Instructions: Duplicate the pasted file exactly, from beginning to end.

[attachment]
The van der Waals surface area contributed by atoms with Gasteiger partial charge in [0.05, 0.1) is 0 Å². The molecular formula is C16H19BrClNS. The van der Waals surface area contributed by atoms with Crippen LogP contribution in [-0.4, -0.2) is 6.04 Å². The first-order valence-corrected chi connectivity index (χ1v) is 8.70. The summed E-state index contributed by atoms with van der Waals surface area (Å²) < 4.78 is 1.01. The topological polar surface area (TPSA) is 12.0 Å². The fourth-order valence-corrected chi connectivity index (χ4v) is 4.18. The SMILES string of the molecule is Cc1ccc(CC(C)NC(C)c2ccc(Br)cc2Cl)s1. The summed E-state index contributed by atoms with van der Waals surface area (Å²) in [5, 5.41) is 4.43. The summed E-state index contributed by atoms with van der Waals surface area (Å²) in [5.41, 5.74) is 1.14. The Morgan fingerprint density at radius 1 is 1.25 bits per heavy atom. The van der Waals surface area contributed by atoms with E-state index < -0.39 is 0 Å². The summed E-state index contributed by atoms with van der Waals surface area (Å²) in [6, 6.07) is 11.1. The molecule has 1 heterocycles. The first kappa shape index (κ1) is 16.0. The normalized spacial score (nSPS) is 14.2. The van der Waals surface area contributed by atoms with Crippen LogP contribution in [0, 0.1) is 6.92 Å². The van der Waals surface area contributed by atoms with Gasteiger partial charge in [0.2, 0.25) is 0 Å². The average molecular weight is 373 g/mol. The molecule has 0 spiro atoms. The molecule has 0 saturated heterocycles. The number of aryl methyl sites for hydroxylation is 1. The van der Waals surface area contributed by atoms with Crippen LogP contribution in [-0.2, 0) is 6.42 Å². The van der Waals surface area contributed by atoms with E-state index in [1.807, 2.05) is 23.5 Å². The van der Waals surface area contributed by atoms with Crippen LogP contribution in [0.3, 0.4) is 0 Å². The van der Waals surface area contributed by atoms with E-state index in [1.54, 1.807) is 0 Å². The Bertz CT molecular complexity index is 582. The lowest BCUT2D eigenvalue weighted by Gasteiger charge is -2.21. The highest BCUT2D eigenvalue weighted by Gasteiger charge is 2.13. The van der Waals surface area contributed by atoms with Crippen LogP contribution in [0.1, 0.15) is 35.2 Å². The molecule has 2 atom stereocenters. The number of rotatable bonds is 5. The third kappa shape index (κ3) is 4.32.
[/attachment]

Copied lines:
The van der Waals surface area contributed by atoms with Gasteiger partial charge in [0.05, 0.1) is 0 Å². The molecular formula is C16H19BrClNS. The van der Waals surface area contributed by atoms with Crippen LogP contribution in [-0.4, -0.2) is 6.04 Å². The first-order valence-corrected chi connectivity index (χ1v) is 8.70. The summed E-state index contributed by atoms with van der Waals surface area (Å²) < 4.78 is 1.01. The topological polar surface area (TPSA) is 12.0 Å². The fourth-order valence-corrected chi connectivity index (χ4v) is 4.18. The SMILES string of the molecule is Cc1ccc(CC(C)NC(C)c2ccc(Br)cc2Cl)s1. The summed E-state index contributed by atoms with van der Waals surface area (Å²) in [5, 5.41) is 4.43. The summed E-state index contributed by atoms with van der Waals surface area (Å²) in [5.41, 5.74) is 1.14. The Morgan fingerprint density at radius 1 is 1.25 bits per heavy atom. The van der Waals surface area contributed by atoms with E-state index < -0.39 is 0 Å². The summed E-state index contributed by atoms with van der Waals surface area (Å²) in [6, 6.07) is 11.1. The molecule has 1 heterocycles. The first kappa shape index (κ1) is 16.0. The normalized spacial score (nSPS) is 14.2. The van der Waals surface area contributed by atoms with Crippen LogP contribution in [0, 0.1) is 6.92 Å². The van der Waals surface area contributed by atoms with Gasteiger partial charge in [0.2, 0.25) is 0 Å². The average molecular weight is 373 g/mol. The molecule has 0 spiro atoms. The molecule has 0 saturated heterocycles. The number of aryl methyl sites for hydroxylation is 1. The van der Waals surface area contributed by atoms with Crippen LogP contribution in [-0.2, 0) is 6.42 Å². The van der Waals surface area contributed by atoms with E-state index in [1.807, 2.05) is 23.5 Å². The van der Waals surface area contributed by atoms with Crippen LogP contribution in [0.3, 0.4) is 0 Å². The van der Waals surface area contributed by atoms with E-state index in [1.54, 1.807) is 0 Å². The Bertz CT molecular complexity index is 582. The lowest BCUT2D eigenvalue weighted by Gasteiger charge is -2.21. The highest BCUT2D eigenvalue weighted by Gasteiger charge is 2.13. The van der Waals surface area contributed by atoms with Crippen LogP contribution in [0.1, 0.15) is 35.2 Å². The molecule has 2 atom stereocenters. The number of rotatable bonds is 5. The third kappa shape index (κ3) is 4.32.